Not surprisingly, other studies show this active as an effective acne treatment that can even help reduce the appearance of pores. How niacinamide achieves this is not well understood. Sebum production is a complex process—there are some recent studies out there that try to understand where niacinamide may come into play in a ten-page-long pathway.
It can help tackle unwanted pigmentation
Niacinamide has been clinically demonstrated to effectively treat hyperpigmentation at topical concentrations as low as 2%. What makes niacinamide’s brightening prowess special is the biological pathway that it targets. Unlike most brightening superstars—like hydroquinone, kojic acid, and vitamin C, which work as tyrosinase inhibitors—this guy actually works downstream from the tyrosinase step to deter pigment transfer.
It targets melanosomes and prevents these cells from transferring pigment. This means that instead of competing for the same position, niacinamide works alongside other brightening superstars, boosting the efficacy of your products.
So, lots of good things, right? It gets better. Of all the actives, this ingredient has the best temperament from a Chemists’ perspective, meaning it’s easy to work with in almost any formula—creams, gels, serums, toners, you name it. This means pretty much everyone can reap some benefits from having a bit of niacinamide in their lives. So let’s figure out the optimal way to utilize this baby in your routine!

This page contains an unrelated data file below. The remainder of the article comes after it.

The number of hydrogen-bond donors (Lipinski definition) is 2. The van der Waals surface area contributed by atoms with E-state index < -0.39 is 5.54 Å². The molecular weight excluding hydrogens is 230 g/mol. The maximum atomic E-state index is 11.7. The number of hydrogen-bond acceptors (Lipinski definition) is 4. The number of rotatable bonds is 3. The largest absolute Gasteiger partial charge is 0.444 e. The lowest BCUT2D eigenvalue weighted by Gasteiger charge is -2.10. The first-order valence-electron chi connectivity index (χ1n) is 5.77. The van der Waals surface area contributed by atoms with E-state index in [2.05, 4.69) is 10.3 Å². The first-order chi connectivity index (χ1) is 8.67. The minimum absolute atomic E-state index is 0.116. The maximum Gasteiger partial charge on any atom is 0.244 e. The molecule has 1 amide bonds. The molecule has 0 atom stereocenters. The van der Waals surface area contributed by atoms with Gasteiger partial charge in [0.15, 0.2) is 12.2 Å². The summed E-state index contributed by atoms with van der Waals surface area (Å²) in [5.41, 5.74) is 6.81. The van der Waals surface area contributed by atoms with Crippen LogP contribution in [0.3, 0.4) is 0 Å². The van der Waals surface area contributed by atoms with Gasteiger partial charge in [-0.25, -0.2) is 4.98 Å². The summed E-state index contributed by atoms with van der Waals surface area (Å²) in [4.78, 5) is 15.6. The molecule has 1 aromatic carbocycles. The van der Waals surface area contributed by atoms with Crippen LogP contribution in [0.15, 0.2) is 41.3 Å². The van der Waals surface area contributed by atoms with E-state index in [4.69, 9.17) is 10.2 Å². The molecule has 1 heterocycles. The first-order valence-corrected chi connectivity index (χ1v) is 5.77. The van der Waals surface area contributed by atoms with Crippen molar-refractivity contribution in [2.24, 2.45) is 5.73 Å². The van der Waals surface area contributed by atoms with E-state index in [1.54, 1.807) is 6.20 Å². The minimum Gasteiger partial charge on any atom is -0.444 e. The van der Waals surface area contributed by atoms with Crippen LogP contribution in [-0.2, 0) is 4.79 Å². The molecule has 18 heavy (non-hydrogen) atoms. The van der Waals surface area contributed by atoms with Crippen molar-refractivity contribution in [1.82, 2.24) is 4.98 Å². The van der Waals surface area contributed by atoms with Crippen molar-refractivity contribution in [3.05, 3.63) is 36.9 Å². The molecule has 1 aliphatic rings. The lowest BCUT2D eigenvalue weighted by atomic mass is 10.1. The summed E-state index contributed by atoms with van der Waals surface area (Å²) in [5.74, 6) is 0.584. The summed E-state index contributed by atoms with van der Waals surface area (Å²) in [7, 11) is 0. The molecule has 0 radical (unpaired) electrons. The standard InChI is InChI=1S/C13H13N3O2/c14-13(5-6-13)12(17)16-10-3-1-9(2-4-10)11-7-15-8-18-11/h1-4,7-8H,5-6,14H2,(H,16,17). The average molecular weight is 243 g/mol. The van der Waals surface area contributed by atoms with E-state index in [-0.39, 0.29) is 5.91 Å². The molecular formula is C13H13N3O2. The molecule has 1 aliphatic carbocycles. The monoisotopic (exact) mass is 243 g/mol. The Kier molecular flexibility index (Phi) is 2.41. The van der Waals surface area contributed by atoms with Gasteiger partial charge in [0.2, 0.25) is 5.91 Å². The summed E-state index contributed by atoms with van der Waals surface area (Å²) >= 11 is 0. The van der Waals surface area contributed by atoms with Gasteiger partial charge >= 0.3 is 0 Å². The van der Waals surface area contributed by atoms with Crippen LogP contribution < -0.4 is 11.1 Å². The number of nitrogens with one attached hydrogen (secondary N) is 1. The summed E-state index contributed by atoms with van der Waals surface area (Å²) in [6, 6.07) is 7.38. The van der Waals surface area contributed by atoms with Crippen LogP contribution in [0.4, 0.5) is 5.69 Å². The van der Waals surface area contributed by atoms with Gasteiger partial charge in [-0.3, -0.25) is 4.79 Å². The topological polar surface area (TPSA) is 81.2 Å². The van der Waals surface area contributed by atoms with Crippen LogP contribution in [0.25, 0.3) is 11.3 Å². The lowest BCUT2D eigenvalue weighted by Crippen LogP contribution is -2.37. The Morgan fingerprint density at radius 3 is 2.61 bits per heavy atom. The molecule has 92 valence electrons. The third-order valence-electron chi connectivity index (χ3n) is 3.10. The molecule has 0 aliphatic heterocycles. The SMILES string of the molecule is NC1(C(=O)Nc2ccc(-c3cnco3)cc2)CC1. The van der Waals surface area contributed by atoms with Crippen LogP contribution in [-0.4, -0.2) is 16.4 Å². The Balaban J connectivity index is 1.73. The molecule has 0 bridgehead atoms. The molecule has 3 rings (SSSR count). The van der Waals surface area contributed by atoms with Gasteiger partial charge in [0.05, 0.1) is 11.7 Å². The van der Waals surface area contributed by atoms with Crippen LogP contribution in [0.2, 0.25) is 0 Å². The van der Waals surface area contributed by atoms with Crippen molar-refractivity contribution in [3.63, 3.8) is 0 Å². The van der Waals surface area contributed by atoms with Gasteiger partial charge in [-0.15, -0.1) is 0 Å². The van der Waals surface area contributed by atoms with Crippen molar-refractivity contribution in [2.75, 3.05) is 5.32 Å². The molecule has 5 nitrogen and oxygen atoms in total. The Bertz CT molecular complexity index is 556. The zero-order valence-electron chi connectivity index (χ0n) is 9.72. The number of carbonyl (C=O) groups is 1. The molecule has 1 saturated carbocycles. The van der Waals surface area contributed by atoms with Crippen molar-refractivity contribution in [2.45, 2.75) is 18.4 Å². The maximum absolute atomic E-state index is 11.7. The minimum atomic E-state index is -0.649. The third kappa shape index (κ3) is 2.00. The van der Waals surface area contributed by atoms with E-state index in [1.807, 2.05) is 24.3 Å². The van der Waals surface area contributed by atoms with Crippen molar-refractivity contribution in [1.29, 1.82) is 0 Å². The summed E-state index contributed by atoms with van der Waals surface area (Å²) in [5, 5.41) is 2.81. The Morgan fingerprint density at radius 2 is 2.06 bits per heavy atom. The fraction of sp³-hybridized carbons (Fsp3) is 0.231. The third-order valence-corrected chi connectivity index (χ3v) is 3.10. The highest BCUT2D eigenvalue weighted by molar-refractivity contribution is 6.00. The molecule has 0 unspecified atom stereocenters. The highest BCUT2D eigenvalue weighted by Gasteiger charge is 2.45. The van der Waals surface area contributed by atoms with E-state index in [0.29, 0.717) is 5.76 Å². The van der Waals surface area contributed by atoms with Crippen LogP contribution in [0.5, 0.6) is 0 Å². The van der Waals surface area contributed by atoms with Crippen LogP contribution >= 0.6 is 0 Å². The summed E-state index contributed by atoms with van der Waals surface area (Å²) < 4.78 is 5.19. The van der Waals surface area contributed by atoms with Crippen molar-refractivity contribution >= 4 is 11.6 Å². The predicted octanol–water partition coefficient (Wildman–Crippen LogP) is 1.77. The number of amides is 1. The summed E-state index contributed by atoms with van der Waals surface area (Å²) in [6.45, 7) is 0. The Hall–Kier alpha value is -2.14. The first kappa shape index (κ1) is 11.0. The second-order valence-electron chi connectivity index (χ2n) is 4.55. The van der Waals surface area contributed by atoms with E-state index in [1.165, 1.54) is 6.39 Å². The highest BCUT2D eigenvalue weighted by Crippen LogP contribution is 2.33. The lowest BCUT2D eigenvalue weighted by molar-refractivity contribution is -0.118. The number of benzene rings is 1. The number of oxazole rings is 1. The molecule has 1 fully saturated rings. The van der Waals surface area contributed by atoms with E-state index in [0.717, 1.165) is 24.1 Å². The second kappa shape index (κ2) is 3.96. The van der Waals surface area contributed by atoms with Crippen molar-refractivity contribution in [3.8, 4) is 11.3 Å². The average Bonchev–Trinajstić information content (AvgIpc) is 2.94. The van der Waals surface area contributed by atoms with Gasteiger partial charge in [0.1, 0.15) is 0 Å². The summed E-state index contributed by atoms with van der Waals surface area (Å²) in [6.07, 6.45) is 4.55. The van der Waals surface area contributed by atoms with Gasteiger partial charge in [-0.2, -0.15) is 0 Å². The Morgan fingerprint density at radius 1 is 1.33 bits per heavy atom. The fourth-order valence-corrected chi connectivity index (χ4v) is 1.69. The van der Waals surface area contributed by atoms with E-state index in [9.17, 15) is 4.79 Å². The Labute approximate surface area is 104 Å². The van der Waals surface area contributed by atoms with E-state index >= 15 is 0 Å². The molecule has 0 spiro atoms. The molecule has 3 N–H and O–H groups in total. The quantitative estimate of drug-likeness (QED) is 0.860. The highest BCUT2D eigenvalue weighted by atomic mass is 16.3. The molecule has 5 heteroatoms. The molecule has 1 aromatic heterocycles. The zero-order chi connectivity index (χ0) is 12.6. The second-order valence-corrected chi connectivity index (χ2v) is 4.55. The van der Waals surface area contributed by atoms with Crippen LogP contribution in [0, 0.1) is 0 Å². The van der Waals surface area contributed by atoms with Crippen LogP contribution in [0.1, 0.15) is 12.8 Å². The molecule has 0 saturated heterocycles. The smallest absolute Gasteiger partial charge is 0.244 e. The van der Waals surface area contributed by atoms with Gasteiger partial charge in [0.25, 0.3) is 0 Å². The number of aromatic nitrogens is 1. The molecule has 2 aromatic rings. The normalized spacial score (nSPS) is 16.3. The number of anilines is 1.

How Much Niacinamide Do I Need?
Niacinamide has been shown to be effective at as low as 2%, with many of the tests done at 4%. So, a good target would be a 4-5% niacinamide product for most people, with 2% being a good starting point for those with sensitive skin.
Because niacinamide happens to play nice with most actives, many brands can easily toss this into any of their products. Do remember to skim your products’ ingredient lists to get a sense of how much niacinamide is already in your existing routine.
A recent trend has been serums touting 10% niacinamide and more. That’s actually overkilling! Even vanilla, gentle ingredients like niacinamide can be irritating at unnecessarily high levels. Please proceed with caution should you give one of these highly concentrated products a go.
How Do I Choose a Niacinamide Product?
To recap, niacinamide really does seem to do it all. For dry, compromised skin, niacinamide can help support a healthy skin barrier. For oily skin types, it can assist with oil control. It can even help tackle unwanted pigmentation and uneven skin tone. All of that at just about a 2–5% concentration. So, how do we get this ingredient into our routine?
Check In with Your Existing Routine